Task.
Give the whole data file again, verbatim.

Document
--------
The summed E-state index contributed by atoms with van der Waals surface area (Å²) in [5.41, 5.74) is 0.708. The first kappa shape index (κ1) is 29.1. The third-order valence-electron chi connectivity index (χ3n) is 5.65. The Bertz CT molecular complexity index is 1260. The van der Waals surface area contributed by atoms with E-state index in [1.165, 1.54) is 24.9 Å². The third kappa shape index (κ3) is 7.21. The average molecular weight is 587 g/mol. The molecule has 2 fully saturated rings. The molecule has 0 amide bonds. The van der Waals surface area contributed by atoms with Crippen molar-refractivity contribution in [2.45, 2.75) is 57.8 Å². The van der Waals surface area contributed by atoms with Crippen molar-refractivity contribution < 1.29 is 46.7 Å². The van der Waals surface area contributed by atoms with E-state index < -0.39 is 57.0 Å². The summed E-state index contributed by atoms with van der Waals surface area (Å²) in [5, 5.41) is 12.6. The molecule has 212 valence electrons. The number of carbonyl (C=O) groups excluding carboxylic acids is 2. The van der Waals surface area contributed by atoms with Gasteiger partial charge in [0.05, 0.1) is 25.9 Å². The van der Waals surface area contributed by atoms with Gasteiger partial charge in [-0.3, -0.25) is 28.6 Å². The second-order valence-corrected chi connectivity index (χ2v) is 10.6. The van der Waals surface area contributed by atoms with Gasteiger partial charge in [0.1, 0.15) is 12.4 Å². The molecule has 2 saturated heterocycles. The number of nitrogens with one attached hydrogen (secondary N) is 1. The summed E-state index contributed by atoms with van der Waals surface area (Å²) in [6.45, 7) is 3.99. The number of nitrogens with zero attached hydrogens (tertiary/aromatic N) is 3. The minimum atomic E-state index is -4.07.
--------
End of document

The summed E-state index contributed by atoms with van der Waals surface area (Å²) in [5.41, 5.74) is 0.708. The first kappa shape index (κ1) is 29.1. The third-order valence-electron chi connectivity index (χ3n) is 5.65. The Bertz CT molecular complexity index is 1260. The van der Waals surface area contributed by atoms with E-state index in [1.165, 1.54) is 24.9 Å². The third kappa shape index (κ3) is 7.21. The average molecular weight is 587 g/mol. The molecule has 2 fully saturated rings. The molecule has 0 amide bonds. The van der Waals surface area contributed by atoms with Crippen molar-refractivity contribution in [2.45, 2.75) is 57.8 Å². The van der Waals surface area contributed by atoms with Crippen molar-refractivity contribution < 1.29 is 46.7 Å². The van der Waals surface area contributed by atoms with E-state index < -0.39 is 57.0 Å². The summed E-state index contributed by atoms with van der Waals surface area (Å²) in [5, 5.41) is 12.6. The molecule has 212 valence electrons. The number of carbonyl (C=O) groups excluding carboxylic acids is 2. The van der Waals surface area contributed by atoms with Gasteiger partial charge in [0.05, 0.1) is 25.9 Å². The van der Waals surface area contributed by atoms with Gasteiger partial charge in [-0.3, -0.25) is 28.6 Å². The second-order valence-corrected chi connectivity index (χ2v) is 10.6. The van der Waals surface area contributed by atoms with Gasteiger partial charge in [0.1, 0.15) is 12.4 Å². The molecule has 2 saturated heterocycles. The number of nitrogens with one attached hydrogen (secondary N) is 1. The summed E-state index contributed by atoms with van der Waals surface area (Å²) in [6.45, 7) is 3.99. The number of nitrogens with zero attached hydrogens (tertiary/aromatic N) is 3. The minimum atomic E-state index is -4.07.